I noted very much that I highly appreciate the critic’s desire to see the restaurant succeed…Very, very much appreciate it. It was an extremely positive article in regards to Ladder 15. I was responding more to the repeated comments insisting that we are gonna drop all the local beers and creative menu to make way for the “brahs.” I was simply trying to state that we are proud of the menu and are not going to let it fall by the wayside. JG was being very cool and trying to communicate that we should stick to our guns and not let the pressure of restaurant ownership and critical review change who we are at heart. Again, much appreciation to the reviewer. I should not have responded on the thread in the first place as it was probably unprofessional, and will let the place speak for itself going forward.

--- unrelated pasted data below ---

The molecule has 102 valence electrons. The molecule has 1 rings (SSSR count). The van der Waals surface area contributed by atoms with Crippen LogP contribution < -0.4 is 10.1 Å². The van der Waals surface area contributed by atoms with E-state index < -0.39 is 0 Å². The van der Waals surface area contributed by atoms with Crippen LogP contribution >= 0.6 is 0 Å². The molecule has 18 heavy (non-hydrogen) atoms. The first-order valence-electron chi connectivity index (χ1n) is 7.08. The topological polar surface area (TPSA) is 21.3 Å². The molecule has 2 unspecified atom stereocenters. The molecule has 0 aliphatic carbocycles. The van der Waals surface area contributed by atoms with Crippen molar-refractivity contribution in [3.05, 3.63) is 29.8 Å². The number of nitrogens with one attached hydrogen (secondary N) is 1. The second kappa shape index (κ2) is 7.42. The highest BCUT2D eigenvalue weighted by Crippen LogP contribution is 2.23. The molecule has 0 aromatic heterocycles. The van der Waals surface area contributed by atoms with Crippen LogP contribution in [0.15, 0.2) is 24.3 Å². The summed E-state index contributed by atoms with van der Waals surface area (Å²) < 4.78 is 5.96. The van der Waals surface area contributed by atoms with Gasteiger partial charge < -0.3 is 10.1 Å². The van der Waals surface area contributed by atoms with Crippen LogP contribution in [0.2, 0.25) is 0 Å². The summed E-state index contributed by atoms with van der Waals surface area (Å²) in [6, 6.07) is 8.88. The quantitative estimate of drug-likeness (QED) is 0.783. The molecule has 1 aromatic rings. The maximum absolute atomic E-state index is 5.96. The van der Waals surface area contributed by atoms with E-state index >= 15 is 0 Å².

• e

    actually, max, i’m very impressed that you did respond and that you’re willing to listen and interact with the community. i’ll definitely drop in to check the place out for food and and beer a few times.